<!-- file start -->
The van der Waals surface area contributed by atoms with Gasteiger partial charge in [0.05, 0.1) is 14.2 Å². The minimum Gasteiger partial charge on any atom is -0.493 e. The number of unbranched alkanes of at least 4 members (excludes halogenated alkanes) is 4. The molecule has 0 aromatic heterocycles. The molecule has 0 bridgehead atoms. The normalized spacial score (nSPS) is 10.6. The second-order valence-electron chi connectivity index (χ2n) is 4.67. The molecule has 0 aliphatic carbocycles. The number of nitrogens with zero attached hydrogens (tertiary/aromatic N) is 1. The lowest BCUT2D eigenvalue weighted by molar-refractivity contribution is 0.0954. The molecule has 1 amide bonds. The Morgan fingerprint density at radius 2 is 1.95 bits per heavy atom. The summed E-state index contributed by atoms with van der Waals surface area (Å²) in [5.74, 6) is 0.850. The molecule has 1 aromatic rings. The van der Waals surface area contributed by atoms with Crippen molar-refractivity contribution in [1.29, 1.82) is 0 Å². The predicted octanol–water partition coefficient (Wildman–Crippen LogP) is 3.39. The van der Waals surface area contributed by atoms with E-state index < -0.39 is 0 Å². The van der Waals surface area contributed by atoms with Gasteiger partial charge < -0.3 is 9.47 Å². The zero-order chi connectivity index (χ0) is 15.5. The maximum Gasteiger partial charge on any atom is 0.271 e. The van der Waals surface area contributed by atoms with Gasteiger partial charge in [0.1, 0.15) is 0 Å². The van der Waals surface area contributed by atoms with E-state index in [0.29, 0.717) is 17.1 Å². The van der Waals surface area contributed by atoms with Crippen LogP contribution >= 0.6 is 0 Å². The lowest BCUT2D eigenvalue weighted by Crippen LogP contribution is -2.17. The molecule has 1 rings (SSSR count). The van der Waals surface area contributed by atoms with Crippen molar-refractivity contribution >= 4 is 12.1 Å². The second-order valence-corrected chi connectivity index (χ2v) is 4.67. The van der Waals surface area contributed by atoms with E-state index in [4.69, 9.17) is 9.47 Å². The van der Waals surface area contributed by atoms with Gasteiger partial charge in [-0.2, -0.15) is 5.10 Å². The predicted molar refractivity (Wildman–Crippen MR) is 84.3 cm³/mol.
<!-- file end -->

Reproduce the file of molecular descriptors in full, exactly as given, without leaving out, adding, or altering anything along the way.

The van der Waals surface area contributed by atoms with Gasteiger partial charge in [0.05, 0.1) is 14.2 Å². The minimum Gasteiger partial charge on any atom is -0.493 e. The number of unbranched alkanes of at least 4 members (excludes halogenated alkanes) is 4. The molecule has 0 aromatic heterocycles. The molecule has 0 bridgehead atoms. The normalized spacial score (nSPS) is 10.6. The second-order valence-electron chi connectivity index (χ2n) is 4.67. The molecule has 0 aliphatic carbocycles. The number of nitrogens with zero attached hydrogens (tertiary/aromatic N) is 1. The lowest BCUT2D eigenvalue weighted by molar-refractivity contribution is 0.0954. The molecule has 1 amide bonds. The Morgan fingerprint density at radius 2 is 1.95 bits per heavy atom. The summed E-state index contributed by atoms with van der Waals surface area (Å²) in [5.74, 6) is 0.850. The molecule has 1 aromatic rings. The van der Waals surface area contributed by atoms with Crippen molar-refractivity contribution in [1.29, 1.82) is 0 Å². The predicted octanol–water partition coefficient (Wildman–Crippen LogP) is 3.39. The van der Waals surface area contributed by atoms with E-state index < -0.39 is 0 Å². The van der Waals surface area contributed by atoms with Gasteiger partial charge < -0.3 is 9.47 Å². The zero-order chi connectivity index (χ0) is 15.5. The maximum Gasteiger partial charge on any atom is 0.271 e. The van der Waals surface area contributed by atoms with Gasteiger partial charge in [0.1, 0.15) is 0 Å². The van der Waals surface area contributed by atoms with E-state index in [0.29, 0.717) is 17.1 Å². The van der Waals surface area contributed by atoms with Crippen LogP contribution >= 0.6 is 0 Å². The lowest BCUT2D eigenvalue weighted by Crippen LogP contribution is -2.17. The molecule has 1 rings (SSSR count). The van der Waals surface area contributed by atoms with Crippen molar-refractivity contribution >= 4 is 12.1 Å². The second-order valence-corrected chi connectivity index (χ2v) is 4.67. The van der Waals surface area contributed by atoms with E-state index in [4.69, 9.17) is 9.47 Å². The van der Waals surface area contributed by atoms with Gasteiger partial charge in [-0.2, -0.15) is 5.10 Å². The predicted molar refractivity (Wildman–Crippen MR) is 84.3 cm³/mol.